To sports fans on social media, "GOAT" is an acronym for "Greatest of All Time." Think Michael Jordan, or Tom Brady, or Serena Williams.
But to Washington (State) Department of Fish and Wildlife officials, too many goats is hardly a great thing. The horned, salt-seeking ungulates are, in fact, considered a "nuisance."
"Although typically shy and retiring," notes the WDFW website, "mountain goats can learn to approach people and become a nuisance or even potentially dangerous — all to satisfy a craving for minerals and salt."
That salt fix can come from a variety of contacts with humans, either licking their hands when offered food, or, believe it or not, from licking human urine just off of trail paths. And when the goats don't get what they want from humans, they can become aggressive — and very dangerous. One hiker was fatally attacked in 2010, according to the Seattle Times.
All of which has led to the bizarre sight of blindfolded mountain goats flying through the air, up to two at a time, dangling from orange "helicopter baskets" as choppers ferry them from a pick-up point to a veterinarian station. There, as noted in a Peninsula Daily News video,
the goats are detached from their baskets, checked for body weight and other vital signs, and loaded onto trucks that will transport them to a habitat in the North Cascades Mountains, where (unlike Olympic National Park), they are native and will replenish already existing herds.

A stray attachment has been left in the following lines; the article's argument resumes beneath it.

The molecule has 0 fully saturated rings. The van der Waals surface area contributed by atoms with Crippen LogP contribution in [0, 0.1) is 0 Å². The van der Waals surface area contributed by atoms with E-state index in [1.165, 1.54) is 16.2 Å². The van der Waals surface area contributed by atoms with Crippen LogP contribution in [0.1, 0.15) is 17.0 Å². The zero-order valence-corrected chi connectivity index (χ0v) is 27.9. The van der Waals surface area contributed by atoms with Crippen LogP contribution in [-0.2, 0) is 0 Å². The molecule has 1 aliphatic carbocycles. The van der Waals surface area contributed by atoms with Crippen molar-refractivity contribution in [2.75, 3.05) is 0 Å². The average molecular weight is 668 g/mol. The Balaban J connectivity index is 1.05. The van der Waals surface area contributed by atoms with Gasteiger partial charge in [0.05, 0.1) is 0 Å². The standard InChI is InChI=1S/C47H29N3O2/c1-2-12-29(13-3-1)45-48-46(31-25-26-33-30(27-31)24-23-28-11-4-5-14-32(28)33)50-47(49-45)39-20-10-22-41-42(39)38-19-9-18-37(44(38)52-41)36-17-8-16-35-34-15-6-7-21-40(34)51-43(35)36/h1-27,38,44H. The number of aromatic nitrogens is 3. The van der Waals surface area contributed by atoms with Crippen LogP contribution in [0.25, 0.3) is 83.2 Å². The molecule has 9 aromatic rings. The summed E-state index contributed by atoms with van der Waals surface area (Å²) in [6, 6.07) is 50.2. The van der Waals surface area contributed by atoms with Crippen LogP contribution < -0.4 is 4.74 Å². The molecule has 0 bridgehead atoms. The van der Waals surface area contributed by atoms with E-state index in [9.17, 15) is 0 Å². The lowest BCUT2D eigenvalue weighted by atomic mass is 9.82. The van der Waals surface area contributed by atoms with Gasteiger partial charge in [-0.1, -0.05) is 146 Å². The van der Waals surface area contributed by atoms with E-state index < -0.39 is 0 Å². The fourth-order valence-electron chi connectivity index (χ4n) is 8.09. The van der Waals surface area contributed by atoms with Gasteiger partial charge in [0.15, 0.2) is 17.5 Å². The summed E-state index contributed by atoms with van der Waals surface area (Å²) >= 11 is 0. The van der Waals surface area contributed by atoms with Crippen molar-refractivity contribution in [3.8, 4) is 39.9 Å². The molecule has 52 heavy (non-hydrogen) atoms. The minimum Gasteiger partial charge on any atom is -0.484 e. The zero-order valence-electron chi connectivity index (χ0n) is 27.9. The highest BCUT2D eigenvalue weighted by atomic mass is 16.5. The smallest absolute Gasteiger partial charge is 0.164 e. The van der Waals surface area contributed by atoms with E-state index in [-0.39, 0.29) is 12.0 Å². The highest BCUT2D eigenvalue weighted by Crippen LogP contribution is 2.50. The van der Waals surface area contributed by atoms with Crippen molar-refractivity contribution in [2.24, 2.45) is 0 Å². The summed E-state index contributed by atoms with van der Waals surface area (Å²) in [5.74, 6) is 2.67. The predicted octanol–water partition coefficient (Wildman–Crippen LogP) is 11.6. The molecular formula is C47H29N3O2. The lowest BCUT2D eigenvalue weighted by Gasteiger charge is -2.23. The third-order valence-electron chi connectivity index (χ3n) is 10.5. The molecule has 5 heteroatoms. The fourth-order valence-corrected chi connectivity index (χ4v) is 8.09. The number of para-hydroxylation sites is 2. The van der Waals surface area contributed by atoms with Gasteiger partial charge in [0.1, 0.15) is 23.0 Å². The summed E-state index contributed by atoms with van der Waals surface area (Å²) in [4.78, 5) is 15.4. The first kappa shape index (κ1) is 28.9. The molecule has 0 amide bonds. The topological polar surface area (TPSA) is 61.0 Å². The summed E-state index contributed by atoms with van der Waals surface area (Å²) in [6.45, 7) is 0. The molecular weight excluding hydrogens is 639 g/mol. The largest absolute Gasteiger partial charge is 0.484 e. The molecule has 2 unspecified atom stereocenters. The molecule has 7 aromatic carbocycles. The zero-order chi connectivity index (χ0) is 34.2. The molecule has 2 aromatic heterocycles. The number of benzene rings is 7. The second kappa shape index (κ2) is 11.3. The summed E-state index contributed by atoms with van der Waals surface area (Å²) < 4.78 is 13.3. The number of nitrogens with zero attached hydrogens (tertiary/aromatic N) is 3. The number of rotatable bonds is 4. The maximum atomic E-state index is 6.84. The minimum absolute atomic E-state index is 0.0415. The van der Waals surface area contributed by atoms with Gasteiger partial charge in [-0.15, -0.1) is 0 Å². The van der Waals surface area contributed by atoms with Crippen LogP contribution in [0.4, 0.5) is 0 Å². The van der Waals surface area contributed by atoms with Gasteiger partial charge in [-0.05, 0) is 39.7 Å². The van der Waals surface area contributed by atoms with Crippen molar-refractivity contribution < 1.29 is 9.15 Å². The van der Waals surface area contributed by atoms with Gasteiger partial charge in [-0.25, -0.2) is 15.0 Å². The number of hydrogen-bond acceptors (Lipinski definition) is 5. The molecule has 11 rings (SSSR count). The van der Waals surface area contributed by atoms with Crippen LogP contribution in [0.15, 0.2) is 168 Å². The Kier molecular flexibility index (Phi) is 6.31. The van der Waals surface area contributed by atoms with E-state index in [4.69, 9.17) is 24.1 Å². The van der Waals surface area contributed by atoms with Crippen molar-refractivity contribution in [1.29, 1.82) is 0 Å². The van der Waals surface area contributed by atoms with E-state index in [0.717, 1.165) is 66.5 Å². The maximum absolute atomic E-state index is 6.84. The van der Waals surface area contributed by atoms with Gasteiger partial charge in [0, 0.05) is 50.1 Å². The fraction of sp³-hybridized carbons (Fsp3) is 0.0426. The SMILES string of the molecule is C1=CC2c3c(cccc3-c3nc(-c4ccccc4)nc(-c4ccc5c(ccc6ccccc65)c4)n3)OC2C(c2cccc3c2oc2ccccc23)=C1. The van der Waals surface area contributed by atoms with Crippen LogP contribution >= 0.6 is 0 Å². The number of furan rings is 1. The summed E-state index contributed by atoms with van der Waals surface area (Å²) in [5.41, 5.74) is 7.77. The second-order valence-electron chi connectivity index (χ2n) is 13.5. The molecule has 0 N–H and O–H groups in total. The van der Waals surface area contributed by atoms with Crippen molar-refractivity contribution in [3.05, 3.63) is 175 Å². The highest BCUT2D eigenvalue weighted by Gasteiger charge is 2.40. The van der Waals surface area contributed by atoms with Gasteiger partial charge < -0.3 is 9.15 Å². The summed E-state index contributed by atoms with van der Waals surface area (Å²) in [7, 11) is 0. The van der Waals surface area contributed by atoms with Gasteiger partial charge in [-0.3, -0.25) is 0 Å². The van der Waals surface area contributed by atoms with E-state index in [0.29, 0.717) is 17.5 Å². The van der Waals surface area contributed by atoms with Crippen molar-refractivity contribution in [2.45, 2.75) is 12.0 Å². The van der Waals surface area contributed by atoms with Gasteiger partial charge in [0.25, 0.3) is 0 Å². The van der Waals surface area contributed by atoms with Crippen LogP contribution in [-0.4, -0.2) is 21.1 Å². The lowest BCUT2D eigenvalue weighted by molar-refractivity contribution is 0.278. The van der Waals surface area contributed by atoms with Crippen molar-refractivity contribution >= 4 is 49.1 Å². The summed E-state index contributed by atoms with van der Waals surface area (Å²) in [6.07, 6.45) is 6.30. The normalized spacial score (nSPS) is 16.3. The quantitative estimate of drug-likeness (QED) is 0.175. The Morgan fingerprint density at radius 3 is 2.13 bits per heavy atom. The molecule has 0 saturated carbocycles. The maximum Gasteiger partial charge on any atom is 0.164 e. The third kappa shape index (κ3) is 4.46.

The capturing process gives decision-making powers to a game "gunner" on the chopper, who, according to the Peninsula Daily News, will "either shoot a tranquilizer dart or a net at the goat, a decision that is partly based on how steep the terrain is."
This kind of species translocation is becoming more common globally, as the moving of animals from one habitat to another can benefit both ecosystems. It's not just that the mountain goats posed a problem for people on the trails of Olympic National Park, but also the ecosystem itself.
As the Washington Post reported, the mountain goats were introduced to Olympic National Park in the 1920s. And since their introduction to their new home have done serious damage to the habitat, by eating so much vegetation that soil has begun to erode.
The WDFW's overall plan calls for removing about 90% of the estimated 725 mountain goats in Olympic National Park. In the operation, estimated to take three to five years, about half of that 90% will be translocated to the North Cascades and the other half will be culled.
The removal of the mountain goats, notes the REI Co-Op Journal, will also be a boon to the Olympic marmot, which is native to the Olympics and competes with the invasive mountain goats for food. "The Cascades vegetation — the plants there, the ecosystem there — evolved with mountain goats and mountain goat herbivory," Patti Happe, wildlife branch chief at Olympic National Park, told the REI Co-Op Journal. "The Olympics did not.”